It was a normal day for Lisa and Joshua. The couple had just moved to Las Vegas the week prior. They had driven cross country in a rented van, and had just finished loading their things into a storage shed, where they would be keeping them during the transition.
The work was hard, unloading the van, moving the boxes, arranging furniture so it would all fit in the storage unit. A couple times, Joshua, who'd recently celebrated his 37th birthday, mentioned to his wife that he was having a hard time breathing and felt a tightness in his chest. They wrote it off because of their recent exhausting long drive and the physical exertion from moving.
Driving back from the storage shed, Lisa and Joshua were in the back seat, as Lisa's parents drove them toward the family home in North Las Vegas.
Joshua started mentioning that he was feeling really tired. Joshua, who was buckled up, suddenly convulsed and went limp. Lisa screamed for her father to help - and her father remembered that ER at Aliante was just around the corner.
The family drove to the ER, pulled up and Lisa's mom ran inside for help. The staff at the ER sprang into action. Joshua was having a STEMI. Our ER nurses began chest compressions in the car, working to save Joshua's life. They finally pulled him from the car and onto a gurney, all the while working to get his heart beating again.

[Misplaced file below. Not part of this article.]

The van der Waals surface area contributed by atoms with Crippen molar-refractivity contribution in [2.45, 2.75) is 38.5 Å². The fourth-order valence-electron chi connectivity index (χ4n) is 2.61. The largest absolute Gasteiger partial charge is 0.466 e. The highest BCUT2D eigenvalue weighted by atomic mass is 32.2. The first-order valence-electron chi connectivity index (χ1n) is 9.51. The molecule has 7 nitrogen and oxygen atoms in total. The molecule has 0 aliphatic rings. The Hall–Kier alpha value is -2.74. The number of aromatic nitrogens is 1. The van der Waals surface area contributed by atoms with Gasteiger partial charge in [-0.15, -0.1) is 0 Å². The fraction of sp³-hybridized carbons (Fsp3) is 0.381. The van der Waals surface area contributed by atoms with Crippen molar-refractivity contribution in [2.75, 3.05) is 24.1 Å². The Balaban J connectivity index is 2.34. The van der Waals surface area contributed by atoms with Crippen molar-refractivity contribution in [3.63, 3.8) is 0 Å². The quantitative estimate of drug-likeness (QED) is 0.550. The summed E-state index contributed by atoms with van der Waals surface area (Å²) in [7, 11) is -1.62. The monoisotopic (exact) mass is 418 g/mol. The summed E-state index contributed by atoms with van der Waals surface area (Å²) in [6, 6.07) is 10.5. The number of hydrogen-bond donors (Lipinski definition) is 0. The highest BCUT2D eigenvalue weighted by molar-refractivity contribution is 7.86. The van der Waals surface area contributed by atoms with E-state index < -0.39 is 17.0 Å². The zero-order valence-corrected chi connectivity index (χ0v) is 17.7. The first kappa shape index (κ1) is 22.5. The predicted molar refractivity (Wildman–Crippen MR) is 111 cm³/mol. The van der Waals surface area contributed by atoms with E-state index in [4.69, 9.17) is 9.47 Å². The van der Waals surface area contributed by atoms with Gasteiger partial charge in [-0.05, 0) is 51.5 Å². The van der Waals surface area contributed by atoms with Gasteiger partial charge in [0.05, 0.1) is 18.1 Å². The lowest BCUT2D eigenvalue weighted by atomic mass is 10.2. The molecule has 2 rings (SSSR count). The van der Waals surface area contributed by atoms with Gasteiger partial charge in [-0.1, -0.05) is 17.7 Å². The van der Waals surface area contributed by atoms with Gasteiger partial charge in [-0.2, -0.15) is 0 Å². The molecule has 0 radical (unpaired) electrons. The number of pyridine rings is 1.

Joshua was then transferred to MountainView, where he was sent to the Cath Lab for an emergent cardiac catheterization. During the catheterization, the circumflex artery was found to be 100 percent blocked. The artery was successfully opened by balloon angioplasty and a stent placed. Following the procedure, Joshua was transferred to the ICU.
Four days later, Joshua was discharged, with his wife by his side.
"If it wasn't for the team at ER at Aliante, and then at MountainView, he wouldn't have made it," his wife Lisa said.
A heart attack can happen at any time, and it can affect men, women, as well as young and old.
Heart attacks are the leading cause of death in the United States, with 600,000 dying annually of heart disease. More than five million Americans visit hospitals each year with chest pain.
Classic chest symptoms can include pain, pressure or discomfort in the chest cavity, shortness of breath, cold sweats and nausea and/or vomiting. Women may experience different symptoms, including unusual fatigue, pressure in the upper abdomen and back pain.
People most at risk are men over the age of 30, post-menopausal women, diabetics, people with high blood pressure and/or cholesterol and obese people.
If you or someone you are with are experiencing signs of a heart attack – call 9-1-1 immediately to get help.